By George Lenker
March 22, 2014
Comic Kathleen Madigan doesn’t feel it’s particularly difficult for women to make it in comedy if they’re good. But she does have a formula about the subject.
“As far as the audience perception, if you’re a woman, you start off at minus one,” she said. “If you’re a white guy, you’re at a zero, and if you’re a black guy, you’re at plus one. But that also comes with higher expectations. You’d better be good.”
But Madigan’s 25 years in the business probably mean she suffers from no such bias. She will bring her act to the Calvin Theatre on Friday, March 28. She chatted about her career
during a telephone interview last week.
How hard is it to keep coming up with new material after doing this for 25 years?
Because most of my material is stuff that really happens, as long as I’m still doing stuff, I will never run out of material. People say there are really only five jokes – or whatever that old saying is – that’s ridiculous. Because new things happen every day. How can you think that there’s only five basic jokes? If you think that, then you are not at all creative.
Are you surprised you’ve been able to sustain a career in such a tough field for so long?
Well, I still am able to keep making money at it. But it’s like I told my sister, I’m waiting for someone to come knock on my door and say, “Okay Kathleen, here’s the thing. We found out and now it’s time for you to get a real job.” (Laughs.) I’ve always said that I didn’t want to be 40 years old and be stuck in something I didn’t want to do and be crabby. So every year I have to see signs that this is going in the right direction. But every year the gigs get better and the money gets better so I just go okay, I guess I’m supposed to keep going.
You had a special, “Madigan Again,” last year. How long does it take to put together a set for a show like that and how do you go about it?
It’s basically just my act. I mean, by the time we filmed that, I already had more material than I used and that’s just what I picked for that special. There’s some stuff – I called them throwaway jokes –that are just okay, or there’s a time limit on them and they’re fine but they are not going to make the cut. They’re like B-sides. Maybe someday I’ll do a whole thing of B-sides. Jokes I wrote down and maybe did in some clubs but never recorded them in any way.
That’s actually an interesting idea. It might be cool.
Yeah but it also might be weird. (Laughs.)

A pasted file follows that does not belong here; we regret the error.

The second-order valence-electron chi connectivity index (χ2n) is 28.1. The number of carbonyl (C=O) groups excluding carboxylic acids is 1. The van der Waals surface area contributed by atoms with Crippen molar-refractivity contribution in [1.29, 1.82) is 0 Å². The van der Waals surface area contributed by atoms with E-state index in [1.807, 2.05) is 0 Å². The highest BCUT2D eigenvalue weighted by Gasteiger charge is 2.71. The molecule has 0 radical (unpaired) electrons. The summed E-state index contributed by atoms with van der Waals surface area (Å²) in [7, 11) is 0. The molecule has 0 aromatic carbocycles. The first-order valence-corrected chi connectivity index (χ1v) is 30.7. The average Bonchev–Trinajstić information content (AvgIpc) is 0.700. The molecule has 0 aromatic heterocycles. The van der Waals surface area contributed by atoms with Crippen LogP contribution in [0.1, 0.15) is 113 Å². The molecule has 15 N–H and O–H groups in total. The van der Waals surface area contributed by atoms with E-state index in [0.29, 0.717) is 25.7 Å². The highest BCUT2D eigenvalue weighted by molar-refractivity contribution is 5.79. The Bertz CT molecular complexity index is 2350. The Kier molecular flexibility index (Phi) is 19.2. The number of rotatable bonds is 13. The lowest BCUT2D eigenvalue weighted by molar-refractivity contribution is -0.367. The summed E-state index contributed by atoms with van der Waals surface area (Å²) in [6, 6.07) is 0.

You’re from St. Louis and started out there, when most big comics seem to start out on one of the coasts. How were there enough clubs to give you a good start?
Here’s the secret, golden key that I had, that really only comics know about: For about 1 billion years, there was a comedy chain called the Funny Bone. They still exist, there still about five of them around I think. But the headquarters, bizarrely enough, was in St. Louis. So once I got in with them, they booked me at all their clubs twice a year. And they had 12 at the time so that was 24 weeks of my year already booked. So all I had to do was fill in the rest with one-nighters or college gigs or whatever. It was the most fortuitous Irish luck-out ever. I say to my parents, “I’d like to thank you for situating us in a city where the biggest comedy club chain was headquartered.”
That is pretty amazing.
But even if I hadn’t got that break, everything is so centrally located. Just get in the car and in 4 1/2 hours I am in Memphis, or Chicago, or Little Rock, or Kansas City. I always feel really bad for comics starting out in Montana or Texas. It takes like 12 hours just to drive out of Texas. I mean, the East Coast comics have it good because they can just go up and down the coast. But if you’re in St. Louis and you have a car, it’s perfect.
Since you studied journalism and actually were a reporter for a while, let me ask you this: If you were interviewing yourself what question would you ask yourself that most people haven’t asked you?
Well, this is only because I think about it often myself: If I quit comedy, what would I want to do? And I think what I would really want to do – and I don’t think I’m smart enough in science (laughs) I don’t know – is be an FBI profiler. But I don’t think I could just do that. I think you have to be a cop first.
Well, you are Irish.
(Laughs.) Yeah but I’m not going to do push-ups.